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Jay Vaishnav

Jay Vaishnav

Principal Regulatory Affairs Strategist at Canon Medical Informatics
Minnetonka, MN (remote from Irvine, CA)

RAC holder since October 2021

 

How did you get into a regulatory career? What do you like about regulatory affairs?

Like many others, I landed in regulatory affairs by chance. Unlike most others, I started out as a quantum mechanic. I was trained as a theoretical physicist, a field where jobs are few and far between. By the end of my first year as an assistant professor, in a small town three hours from an international airport, I had begun to entertain the possibility that my life might require more geographic flexibility than an academic physics career offered.

Just then, a friend told me the US Food and Drug Administration (FDA) was hiring physicists. At the time, a hot regulatory issue in medical imaging was how to evaluate labeling claims that software algorithms associated with CT could reduce radiation dose to patients. With my background in math and programming, I had the necessary skillset. So, 11 years ago I took a deep breath, and I gave up a tenure-track position, jumping from quantum mechanics into medical imaging, from basic to applied science, and from research into regulatory. I enjoy regulatory work because I like science, I like to write, and as a PhD physicist, I like to come up with creative strategies to solve problems. It’s also a thrill to visit a hospital and see devices in use that I played a role in bringing onto the US market. You don’t get that in quantum mechanics.

What is a typical day like for you?

I might be at a workstation processing medical images, or I might be writing a regulatory submission, or I might be in a global meeting with clinical personnel. But one of the things I enjoy about my career is that there has been no typical day: as a regulatory scientist, I keep one foot in the technical world and one in regulatory—and have gone back and forth a few times.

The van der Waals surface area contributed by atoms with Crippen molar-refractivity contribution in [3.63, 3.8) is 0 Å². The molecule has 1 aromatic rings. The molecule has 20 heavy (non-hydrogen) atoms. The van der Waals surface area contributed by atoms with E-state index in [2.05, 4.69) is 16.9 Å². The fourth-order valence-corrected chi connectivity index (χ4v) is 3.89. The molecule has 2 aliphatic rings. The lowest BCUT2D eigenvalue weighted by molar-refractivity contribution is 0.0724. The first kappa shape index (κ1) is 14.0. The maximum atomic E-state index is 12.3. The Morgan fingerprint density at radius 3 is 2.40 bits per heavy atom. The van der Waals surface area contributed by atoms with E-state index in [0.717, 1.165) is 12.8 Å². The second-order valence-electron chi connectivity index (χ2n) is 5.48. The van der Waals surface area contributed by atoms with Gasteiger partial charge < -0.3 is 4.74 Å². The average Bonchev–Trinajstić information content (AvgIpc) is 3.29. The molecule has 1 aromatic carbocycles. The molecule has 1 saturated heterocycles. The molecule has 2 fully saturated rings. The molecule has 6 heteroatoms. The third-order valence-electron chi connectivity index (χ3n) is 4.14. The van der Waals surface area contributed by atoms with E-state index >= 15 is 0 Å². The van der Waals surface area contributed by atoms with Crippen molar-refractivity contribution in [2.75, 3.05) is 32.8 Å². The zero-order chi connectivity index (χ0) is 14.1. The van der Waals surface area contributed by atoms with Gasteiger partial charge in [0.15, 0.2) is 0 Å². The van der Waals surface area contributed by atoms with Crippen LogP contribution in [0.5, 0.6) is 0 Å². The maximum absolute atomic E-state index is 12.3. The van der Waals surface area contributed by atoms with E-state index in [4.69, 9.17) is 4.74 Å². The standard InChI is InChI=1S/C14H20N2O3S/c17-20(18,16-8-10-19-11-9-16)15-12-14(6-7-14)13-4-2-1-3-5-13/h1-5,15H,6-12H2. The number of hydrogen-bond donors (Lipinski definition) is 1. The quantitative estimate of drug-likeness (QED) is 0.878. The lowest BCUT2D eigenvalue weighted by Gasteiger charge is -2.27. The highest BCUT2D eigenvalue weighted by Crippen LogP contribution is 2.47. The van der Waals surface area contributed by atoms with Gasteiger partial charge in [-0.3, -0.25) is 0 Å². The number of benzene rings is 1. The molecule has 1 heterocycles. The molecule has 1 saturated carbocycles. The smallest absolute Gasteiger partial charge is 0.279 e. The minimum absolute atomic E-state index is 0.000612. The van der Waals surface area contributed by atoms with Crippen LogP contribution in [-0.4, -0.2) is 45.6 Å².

What was an especially memorable moment for you on the job?

I spent several years managing translational research. One project involved transporting human cadaveric specimens for medical imaging at a hospital on the West Coast. Unfortunately, there was a last-minute snafu: when the refrigerated truck was about to arrive on site, we were told that it could not unload. We had to think fast and make last second plans to divert the specimens to an alternate site. It all worked out, and in September 2021, the resulting image appeared on the cover of "Physics Today." Only a few people know how close the image came to not happening!

What advice would you give to someone looking to start a career in regulatory?

Regulatory offers different career paths. Talk to people in a variety of places (industry, government, hospitals, consulting) so that you understand all of your options. In industry, regulatory experience can also open paths into regulatory-adjacent roles like product management, clinical affairs, or R&D.